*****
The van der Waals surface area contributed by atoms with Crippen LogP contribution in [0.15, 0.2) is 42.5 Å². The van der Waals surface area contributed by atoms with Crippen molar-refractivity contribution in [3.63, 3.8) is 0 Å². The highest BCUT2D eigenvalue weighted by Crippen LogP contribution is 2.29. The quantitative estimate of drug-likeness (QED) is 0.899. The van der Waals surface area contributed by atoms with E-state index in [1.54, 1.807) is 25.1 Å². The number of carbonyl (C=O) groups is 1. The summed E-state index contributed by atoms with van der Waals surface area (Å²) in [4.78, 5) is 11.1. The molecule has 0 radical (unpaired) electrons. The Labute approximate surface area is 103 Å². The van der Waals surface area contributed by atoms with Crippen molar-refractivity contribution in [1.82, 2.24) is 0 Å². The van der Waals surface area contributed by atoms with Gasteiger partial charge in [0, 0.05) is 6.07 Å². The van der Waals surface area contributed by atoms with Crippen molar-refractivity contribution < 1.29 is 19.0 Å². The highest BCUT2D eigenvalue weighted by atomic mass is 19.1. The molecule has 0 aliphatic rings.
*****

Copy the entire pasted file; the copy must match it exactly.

The van der Waals surface area contributed by atoms with Crippen LogP contribution in [0.15, 0.2) is 42.5 Å². The van der Waals surface area contributed by atoms with Crippen molar-refractivity contribution in [3.63, 3.8) is 0 Å². The highest BCUT2D eigenvalue weighted by Crippen LogP contribution is 2.29. The quantitative estimate of drug-likeness (QED) is 0.899. The van der Waals surface area contributed by atoms with E-state index in [1.54, 1.807) is 25.1 Å². The number of carbonyl (C=O) groups is 1. The summed E-state index contributed by atoms with van der Waals surface area (Å²) in [4.78, 5) is 11.1. The molecule has 0 radical (unpaired) electrons. The Labute approximate surface area is 103 Å². The van der Waals surface area contributed by atoms with Crippen molar-refractivity contribution in [1.82, 2.24) is 0 Å². The van der Waals surface area contributed by atoms with Gasteiger partial charge in [0, 0.05) is 6.07 Å². The van der Waals surface area contributed by atoms with Crippen molar-refractivity contribution < 1.29 is 19.0 Å². The highest BCUT2D eigenvalue weighted by atomic mass is 19.1. The molecule has 0 aliphatic rings.